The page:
The Above is a short film by director Kirsten Johnson, showing a US military surveillance balloon floating above the city of Kabul, Afghanistan. Its capacities are both highly classified and deeply mysterious.
Johnson's film is charged with a disturbing ominosity by the juxtaposition of scenes with Afghan citizens going about their daily lives the best they can on their war-ravaged city, with a foreign object as the background for their ordinary routine.
My mind, polluted with Sci-Fi scenes from TV and Cinema, immediately reminisced the 80's series V, when the first alien mothership is first shown on a Middle Eastern desert. Although perhaps a better comparison would be District 9, since in that movie Neill Blomkamp shows how the citizens of Johannesburg eventually grow used to the sight of the alien artifact imposed into their existence; the same way Londoners grew used with a similar sight to the modern US government surveillance blimp over Kabul --the barrage balloons above their own city during WWII (which BTW were the inspiration for Arthur Clarke's seminal novel Childhood's End).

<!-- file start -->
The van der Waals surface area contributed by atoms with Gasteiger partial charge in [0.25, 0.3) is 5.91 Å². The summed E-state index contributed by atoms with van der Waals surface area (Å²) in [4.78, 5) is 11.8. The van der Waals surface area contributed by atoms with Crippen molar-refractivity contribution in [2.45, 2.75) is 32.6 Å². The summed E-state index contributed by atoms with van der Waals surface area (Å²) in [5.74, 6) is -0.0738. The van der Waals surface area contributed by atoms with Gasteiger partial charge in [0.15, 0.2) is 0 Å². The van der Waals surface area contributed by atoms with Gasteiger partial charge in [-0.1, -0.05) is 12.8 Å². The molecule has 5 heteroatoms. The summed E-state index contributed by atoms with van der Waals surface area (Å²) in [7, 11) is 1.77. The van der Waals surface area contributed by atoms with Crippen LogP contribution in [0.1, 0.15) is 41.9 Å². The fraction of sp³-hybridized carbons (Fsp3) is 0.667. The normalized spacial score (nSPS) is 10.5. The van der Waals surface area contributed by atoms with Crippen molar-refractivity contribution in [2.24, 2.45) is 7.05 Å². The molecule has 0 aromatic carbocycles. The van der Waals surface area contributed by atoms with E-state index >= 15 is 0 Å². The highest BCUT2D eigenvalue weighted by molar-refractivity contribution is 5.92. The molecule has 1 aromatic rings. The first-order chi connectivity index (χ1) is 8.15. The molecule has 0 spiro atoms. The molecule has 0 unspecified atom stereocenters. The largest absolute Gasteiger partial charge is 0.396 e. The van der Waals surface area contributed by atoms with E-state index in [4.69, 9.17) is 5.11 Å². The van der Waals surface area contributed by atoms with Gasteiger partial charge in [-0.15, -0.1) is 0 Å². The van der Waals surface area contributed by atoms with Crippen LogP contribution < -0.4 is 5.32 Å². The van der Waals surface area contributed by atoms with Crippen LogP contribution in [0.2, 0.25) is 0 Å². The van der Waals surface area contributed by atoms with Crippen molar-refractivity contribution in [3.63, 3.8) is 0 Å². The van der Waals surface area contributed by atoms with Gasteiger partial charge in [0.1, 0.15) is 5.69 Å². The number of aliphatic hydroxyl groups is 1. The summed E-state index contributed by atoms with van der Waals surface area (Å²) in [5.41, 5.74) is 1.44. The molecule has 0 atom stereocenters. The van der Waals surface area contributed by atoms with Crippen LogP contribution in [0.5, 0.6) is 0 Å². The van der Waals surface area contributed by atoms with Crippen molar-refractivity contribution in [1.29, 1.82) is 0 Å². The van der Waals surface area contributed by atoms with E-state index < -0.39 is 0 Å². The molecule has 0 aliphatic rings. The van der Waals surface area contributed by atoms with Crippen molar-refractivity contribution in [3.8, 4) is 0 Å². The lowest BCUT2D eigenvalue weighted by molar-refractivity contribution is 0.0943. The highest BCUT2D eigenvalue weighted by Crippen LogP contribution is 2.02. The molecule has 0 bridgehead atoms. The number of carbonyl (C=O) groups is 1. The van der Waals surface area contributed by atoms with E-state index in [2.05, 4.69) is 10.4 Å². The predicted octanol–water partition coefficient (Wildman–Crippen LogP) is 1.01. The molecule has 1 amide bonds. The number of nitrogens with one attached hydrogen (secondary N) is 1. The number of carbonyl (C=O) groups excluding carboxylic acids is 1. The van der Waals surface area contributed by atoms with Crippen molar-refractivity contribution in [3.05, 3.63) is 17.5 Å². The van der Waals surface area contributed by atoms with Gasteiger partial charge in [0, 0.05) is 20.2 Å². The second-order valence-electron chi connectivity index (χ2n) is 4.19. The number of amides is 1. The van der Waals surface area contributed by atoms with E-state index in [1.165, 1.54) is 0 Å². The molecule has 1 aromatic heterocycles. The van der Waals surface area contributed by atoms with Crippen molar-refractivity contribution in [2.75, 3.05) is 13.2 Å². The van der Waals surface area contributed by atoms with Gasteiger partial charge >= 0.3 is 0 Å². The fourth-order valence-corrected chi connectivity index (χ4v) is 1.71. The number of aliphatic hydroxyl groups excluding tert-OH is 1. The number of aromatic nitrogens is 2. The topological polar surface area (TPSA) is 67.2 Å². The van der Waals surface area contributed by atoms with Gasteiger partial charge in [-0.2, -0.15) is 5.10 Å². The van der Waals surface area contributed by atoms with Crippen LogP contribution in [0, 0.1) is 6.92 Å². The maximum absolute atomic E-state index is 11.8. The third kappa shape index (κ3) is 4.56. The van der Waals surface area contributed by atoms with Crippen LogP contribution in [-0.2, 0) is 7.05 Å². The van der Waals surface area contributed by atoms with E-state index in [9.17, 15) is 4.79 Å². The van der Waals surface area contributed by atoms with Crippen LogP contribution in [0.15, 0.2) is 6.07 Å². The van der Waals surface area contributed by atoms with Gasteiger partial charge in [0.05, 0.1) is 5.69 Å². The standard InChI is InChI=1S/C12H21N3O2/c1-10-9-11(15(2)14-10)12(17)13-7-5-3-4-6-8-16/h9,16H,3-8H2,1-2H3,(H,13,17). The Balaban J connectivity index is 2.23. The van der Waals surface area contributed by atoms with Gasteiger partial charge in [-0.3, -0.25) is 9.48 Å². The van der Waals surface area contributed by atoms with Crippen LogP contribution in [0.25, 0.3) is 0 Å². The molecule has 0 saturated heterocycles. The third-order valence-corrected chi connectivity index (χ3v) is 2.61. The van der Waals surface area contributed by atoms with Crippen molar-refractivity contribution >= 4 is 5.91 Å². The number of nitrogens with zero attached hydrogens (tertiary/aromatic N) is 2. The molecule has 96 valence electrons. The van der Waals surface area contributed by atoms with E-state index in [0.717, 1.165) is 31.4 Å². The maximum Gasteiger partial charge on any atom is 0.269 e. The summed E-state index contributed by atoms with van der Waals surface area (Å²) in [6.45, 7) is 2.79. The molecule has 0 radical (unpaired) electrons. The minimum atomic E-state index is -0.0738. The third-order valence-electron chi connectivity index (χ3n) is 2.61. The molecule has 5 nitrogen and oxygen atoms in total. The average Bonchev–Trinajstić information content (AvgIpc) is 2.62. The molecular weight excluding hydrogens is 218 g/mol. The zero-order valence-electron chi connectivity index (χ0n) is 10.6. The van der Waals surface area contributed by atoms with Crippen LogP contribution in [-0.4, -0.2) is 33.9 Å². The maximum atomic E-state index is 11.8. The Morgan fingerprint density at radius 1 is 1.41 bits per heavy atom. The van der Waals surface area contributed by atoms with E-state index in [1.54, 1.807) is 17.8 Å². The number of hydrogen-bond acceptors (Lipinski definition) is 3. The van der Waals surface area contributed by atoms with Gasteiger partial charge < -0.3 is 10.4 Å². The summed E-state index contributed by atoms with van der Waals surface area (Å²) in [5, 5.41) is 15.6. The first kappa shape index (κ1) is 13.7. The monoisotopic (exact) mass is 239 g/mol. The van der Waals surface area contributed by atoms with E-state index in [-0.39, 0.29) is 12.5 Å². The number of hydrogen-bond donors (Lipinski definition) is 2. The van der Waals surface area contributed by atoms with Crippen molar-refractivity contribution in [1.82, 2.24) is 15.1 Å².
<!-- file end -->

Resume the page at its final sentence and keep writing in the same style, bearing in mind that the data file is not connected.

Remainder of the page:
And if you think the UFO/Sci-Fi comparisons are misplaced, I beg to differ; just consider how the Kabul blimp is a *direct* descendant of the infamous Project Mogul, intended to detect atomic explosions on Soviet soil and proposed as the explanation for the Roswell incident of 1947 by the Air Force.
And, just as the UFO field is filled with all sorts of disinformation minefields and psychological warfare, The Above shows how the main goal of the Kabul blimp is as a crowd-control tool: By reminding the population --both common citizens as well as the Taliban insurgents-- that wherever they are, wherever they go, the Eye in the Sky will always be there.
So memo to Google: If you want your Project Loon to work, you might want to make your balloons a little less conspicuous...